Recovery delayed. At the start of 2Q12 we had expected accelerating lending and seasonal factors to drive a sharp pick-up in Chinese growth, presaging an improved global outlook in 2H12. Instead, China slowed further, the Eurozone crisis deepened, the US fell back (again), and speculative funds reprised their aggressive short selling attack on commodities, this time encompassing crude oil as well.
2H12 outlook subdued as macro issues dominate. Although we still expect Chinese growth to pick up ahead of the People’s Congress and once-a-decade leadership transition in 4Q12, we now expect a more modest acceleration with a stronger recovery likely in 2013 as the new leaders move to assert their authority. While a clear resolution to the Eurozone crisis remains elusive, Europe could stay in recession for some time while anaemic US growth is unlikely to change ahead of the November elections. We therefore expect macro headwinds to constrain the price outlook further in the short term.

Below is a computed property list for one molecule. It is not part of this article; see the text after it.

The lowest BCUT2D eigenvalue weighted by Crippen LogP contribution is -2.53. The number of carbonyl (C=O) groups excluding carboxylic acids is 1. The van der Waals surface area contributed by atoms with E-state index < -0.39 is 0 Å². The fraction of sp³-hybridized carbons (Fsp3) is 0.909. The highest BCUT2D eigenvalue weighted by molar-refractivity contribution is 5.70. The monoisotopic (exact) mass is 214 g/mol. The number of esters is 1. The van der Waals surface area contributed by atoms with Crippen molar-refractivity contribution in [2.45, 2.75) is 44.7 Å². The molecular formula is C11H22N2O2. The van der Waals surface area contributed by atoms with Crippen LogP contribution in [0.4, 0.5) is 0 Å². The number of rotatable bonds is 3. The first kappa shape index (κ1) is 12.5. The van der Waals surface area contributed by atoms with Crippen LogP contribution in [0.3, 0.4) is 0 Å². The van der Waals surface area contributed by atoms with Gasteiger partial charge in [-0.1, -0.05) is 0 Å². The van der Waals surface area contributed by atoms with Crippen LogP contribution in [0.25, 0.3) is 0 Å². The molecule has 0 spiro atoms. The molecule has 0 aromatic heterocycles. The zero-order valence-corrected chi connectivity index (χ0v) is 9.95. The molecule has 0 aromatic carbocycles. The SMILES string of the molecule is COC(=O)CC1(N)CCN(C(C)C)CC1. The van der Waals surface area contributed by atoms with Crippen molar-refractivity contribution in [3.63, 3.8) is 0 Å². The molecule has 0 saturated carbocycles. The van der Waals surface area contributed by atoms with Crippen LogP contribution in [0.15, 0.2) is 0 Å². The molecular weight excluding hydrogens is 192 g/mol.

Downside limited, supply constraints escalating. With most metals and bulks at or below global marginal costs, we think the downside risks are limited as shrinking margins, notably in steel, are leading to increased production cuts. As major diversified miners review/cut new project capex, and even brownfield expansions attract greater scrutiny, we expect significant cuts to medium-term supply growth.
Supply overhang drives Brent correction. Crude prices plunged in 2Q12 due to substantial market oversupply and a weak global macro outlook, despite the ongoing issue of sanctions/Iranian supply. We continue to expect that Saudi Arabia will back-stop sub-USD 90/bbl Brent, and we are reiterating our 2012 forecast of USD 105/bbl.
Funds to continue to dictate price performance. Expectations of a stronger recovery in 2013 might drive a sustained 4Q12 short-covering rally, with the key triggers being an acceleration in China or a resolution to the Eurozone crisis. We continue to favour copper, gold, PGMs, iron ore and coking coal, while production cuts would be needed to generate higher steel prices.